Editor’s Note: This is a guest post by Brenda Berg – Managing Director, Corporate Strategy & Business Development at AeroBase Group Inc. Her opinions are her own.
As a recruiter, your job is to encourage the right candidates to apply for the job you’re recruiting for. Thanks to the current job market though, I would guess that you’re getting more and more applications every day. There are plenty of ways to whittle down the applications to find the best candidate, but some of them are just plain annoying (to your candidates!).
For example I know many recruiters who will disregard any applications containing spelling mistakes. Whilst this makes sense on one level (if you’re looking for someone with attention to detail), it means that you could be rejecting the perfect candidate just because their spell check didn’t pick up on a mistake they made.
You want to find the best candidate, right? Well here’s how you can … without really irritating them!
1. Wasting a candidate’s time
Many candidates go through the initial application process and come in for an interview, only to discover that the job isn’t right for them at all. Sometimes this is because recruiters haven’t been specific enough in what they are looking for in a candidate, or got it wrong completely. Avoid this by being really specific in what you want. Other recruiters will bring candidates in to meet a metric or KPI they have to match around the number of candidates they interview. Make sure you’re reading resumés properly too, to make sure you don’t end up interviewing someone who isn’t right at all for the job.
2. Asking irrelevant questions
There was a trend a few years ago to ask candidates left of field questions that didn’t seem to have any relevance to the job. “This was done because recruiters thought they’d get a better measure of a person this way”, says Australian Help writer Peter Tang. “Instead, all it did was bewilder candidates and put them off working for you.” Leave this crazy trend in the past and ask questions that will help you with your assessment of the candidate sitting in front of you.
3. Stalking candidates at work
There are recruiters out there who expect candidates to pick up the phone at work, dropping everything else they’re doing. However, that’s just not always possible. Unfortunately many perfect candidates have been disregarded because they didn’t answer their phone during work hours. However, do you really want an employee who’s happy to take personal calls during work hours? Instead, try calling during lunch, early morning, or early evening.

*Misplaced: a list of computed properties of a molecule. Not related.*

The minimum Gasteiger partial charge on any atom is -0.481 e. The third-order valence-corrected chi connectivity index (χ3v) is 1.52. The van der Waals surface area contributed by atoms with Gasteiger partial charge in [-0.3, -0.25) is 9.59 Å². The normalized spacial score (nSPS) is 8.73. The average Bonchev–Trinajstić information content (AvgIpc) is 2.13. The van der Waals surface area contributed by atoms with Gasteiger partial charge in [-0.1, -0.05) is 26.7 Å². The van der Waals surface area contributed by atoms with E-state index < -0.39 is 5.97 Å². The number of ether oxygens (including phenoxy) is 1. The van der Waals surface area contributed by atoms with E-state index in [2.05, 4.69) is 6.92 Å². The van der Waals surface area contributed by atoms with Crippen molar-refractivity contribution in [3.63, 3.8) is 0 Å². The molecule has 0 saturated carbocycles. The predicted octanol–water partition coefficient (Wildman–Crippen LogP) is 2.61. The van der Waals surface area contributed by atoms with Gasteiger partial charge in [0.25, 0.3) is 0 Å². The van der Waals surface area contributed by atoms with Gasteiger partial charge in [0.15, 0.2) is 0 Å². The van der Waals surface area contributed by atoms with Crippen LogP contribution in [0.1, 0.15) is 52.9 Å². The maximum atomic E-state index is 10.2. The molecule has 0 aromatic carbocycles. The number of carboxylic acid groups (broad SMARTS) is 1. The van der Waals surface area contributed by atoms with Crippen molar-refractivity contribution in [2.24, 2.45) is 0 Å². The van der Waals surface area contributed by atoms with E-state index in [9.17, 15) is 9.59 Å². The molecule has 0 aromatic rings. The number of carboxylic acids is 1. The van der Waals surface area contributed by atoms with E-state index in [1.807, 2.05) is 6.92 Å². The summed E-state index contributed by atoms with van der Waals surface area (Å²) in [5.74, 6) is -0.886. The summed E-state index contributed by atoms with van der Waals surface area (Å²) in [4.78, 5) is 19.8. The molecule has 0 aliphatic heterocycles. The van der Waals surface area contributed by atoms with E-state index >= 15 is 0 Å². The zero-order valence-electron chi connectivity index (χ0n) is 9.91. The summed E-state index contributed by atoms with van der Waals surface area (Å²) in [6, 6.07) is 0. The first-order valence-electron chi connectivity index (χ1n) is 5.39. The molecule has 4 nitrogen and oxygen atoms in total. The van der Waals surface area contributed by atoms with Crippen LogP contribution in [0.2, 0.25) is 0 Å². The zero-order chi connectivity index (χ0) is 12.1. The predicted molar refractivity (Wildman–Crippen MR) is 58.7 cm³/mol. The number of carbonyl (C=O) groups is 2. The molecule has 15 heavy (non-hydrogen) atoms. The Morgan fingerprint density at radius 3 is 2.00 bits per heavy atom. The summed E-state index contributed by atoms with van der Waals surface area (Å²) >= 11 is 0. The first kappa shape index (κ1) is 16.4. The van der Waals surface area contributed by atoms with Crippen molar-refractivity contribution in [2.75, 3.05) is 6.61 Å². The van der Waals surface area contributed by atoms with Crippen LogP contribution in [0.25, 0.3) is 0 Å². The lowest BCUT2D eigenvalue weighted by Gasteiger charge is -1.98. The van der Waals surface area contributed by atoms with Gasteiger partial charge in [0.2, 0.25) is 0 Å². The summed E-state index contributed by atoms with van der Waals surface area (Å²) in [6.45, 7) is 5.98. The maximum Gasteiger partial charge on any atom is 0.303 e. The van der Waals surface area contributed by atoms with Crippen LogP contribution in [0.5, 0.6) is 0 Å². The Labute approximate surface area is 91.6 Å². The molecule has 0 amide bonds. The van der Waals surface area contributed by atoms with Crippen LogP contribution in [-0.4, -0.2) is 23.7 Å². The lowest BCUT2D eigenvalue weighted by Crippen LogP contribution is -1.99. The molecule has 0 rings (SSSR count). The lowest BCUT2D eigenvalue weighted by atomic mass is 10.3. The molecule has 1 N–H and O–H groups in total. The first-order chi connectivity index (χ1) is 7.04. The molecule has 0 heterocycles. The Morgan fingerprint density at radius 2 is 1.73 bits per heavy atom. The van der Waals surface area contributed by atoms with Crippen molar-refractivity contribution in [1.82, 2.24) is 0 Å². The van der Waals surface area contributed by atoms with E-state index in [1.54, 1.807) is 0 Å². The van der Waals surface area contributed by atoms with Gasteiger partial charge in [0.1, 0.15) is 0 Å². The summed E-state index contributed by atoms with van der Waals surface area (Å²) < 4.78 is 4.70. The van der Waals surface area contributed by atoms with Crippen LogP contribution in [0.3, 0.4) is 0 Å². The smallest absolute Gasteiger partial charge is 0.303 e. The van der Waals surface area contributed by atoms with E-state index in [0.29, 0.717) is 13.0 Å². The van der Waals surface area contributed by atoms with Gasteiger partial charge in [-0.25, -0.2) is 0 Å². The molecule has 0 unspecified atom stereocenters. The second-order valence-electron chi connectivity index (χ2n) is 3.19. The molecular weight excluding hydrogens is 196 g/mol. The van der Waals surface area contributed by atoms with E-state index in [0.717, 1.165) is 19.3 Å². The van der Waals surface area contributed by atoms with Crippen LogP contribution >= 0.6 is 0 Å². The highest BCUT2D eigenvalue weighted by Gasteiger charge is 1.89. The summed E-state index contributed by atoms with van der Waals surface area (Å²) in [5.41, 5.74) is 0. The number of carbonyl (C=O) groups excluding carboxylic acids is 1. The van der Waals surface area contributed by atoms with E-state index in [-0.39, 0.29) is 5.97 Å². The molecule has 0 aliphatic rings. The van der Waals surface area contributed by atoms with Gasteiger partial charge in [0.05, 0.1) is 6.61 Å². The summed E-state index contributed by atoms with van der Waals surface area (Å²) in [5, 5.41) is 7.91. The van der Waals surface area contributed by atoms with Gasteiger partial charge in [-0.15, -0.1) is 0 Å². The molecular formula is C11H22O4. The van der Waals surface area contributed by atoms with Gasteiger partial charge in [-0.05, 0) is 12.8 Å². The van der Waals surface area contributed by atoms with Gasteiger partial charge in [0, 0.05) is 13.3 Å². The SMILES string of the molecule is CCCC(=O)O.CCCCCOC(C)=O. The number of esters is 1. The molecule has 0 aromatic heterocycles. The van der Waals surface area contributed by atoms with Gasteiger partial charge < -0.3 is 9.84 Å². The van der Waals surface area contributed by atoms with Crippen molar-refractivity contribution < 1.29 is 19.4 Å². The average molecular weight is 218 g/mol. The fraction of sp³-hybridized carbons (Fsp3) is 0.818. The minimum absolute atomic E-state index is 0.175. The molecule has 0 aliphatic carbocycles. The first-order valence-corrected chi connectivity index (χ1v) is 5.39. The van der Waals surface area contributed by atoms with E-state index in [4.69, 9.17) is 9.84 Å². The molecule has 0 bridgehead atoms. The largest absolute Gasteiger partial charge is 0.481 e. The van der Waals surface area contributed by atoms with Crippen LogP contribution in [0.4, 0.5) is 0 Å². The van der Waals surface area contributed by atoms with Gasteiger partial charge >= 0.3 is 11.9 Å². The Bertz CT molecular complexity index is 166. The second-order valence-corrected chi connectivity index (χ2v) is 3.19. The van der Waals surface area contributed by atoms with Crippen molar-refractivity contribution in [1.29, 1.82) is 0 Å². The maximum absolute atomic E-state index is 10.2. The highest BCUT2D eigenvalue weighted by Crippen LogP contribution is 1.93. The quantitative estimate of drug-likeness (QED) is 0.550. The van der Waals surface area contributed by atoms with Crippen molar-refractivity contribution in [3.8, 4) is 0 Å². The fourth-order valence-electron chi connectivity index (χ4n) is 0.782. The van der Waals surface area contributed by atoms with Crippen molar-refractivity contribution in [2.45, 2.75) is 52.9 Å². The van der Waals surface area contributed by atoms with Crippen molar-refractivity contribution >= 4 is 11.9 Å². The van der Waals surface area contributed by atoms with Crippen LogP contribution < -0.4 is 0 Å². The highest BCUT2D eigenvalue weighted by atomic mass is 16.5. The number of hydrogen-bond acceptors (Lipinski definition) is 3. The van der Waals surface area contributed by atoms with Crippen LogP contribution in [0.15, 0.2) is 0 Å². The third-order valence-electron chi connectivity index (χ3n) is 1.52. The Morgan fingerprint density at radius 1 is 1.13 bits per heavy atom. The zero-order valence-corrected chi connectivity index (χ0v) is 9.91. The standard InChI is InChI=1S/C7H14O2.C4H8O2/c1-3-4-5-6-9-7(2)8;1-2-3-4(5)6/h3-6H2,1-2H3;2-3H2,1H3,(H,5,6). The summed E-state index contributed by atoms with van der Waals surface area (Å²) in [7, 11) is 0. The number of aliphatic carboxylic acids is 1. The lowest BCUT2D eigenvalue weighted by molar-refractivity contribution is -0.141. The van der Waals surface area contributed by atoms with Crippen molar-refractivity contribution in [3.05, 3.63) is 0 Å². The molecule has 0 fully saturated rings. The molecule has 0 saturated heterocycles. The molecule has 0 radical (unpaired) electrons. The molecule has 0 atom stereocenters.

4. Not following up with candidates
It’s incredibly frustrating for a candidate who gets through to interview, comes in, and then never hears from you again. Besides, if they didn’t get through, then they have every right to know why. Was it their interview style, or were they just not a good fit for the company? It’s time consuming, but a company will garner a lot of goodwill by just getting in touch with every candidate after their interview.
5. Having a lengthy application process
Application forms are frustrating at the best of times. However, if you must use them, try to make them user friendly. What candidate hasn’t been put off by being given a form that is difficult to use, rearranges itself when you hit ‘enter’, or just asks for all the same information contained in their resumé? If you do need a form, Ella Daniels from CV service has this to say: “Make sure you’re asking questions that couldn’t be answered by a quick look at their CV”.
6. Withholding company details
There are plenty of job listings that don’t list the name of the employer. That’s ok if it’s a ‘confidential’ style job, but let’s face it, not all of them are. Many candidates won’t apply if they can’t do their research before applying, which can be a difficult choice for external recruitment consultants. How can the candidates know what the company is like if they can’t look them up? Identify the company in the listing to get more applicants.
7. Lying to potential candidates
Have you ever had a job where the role didn’t turn out like you expected? That could be because it wasn’t advertised properly in the original description. Who hasn’t seen a job description that says ‘there are multiple opportunities for progression’ or states that ‘duties may vary’? Just be upfront with your candidates, and they’ll go into the job with their eyes wide open. Plus, it means that you won’t lose an employee six months down the line as they found the job wasn’t what they thought it was.
Knowing some of the habits that annoy potential candidates, you can take steps to change these habits and draw in the best of the best. Good luck finding the perfect candidate!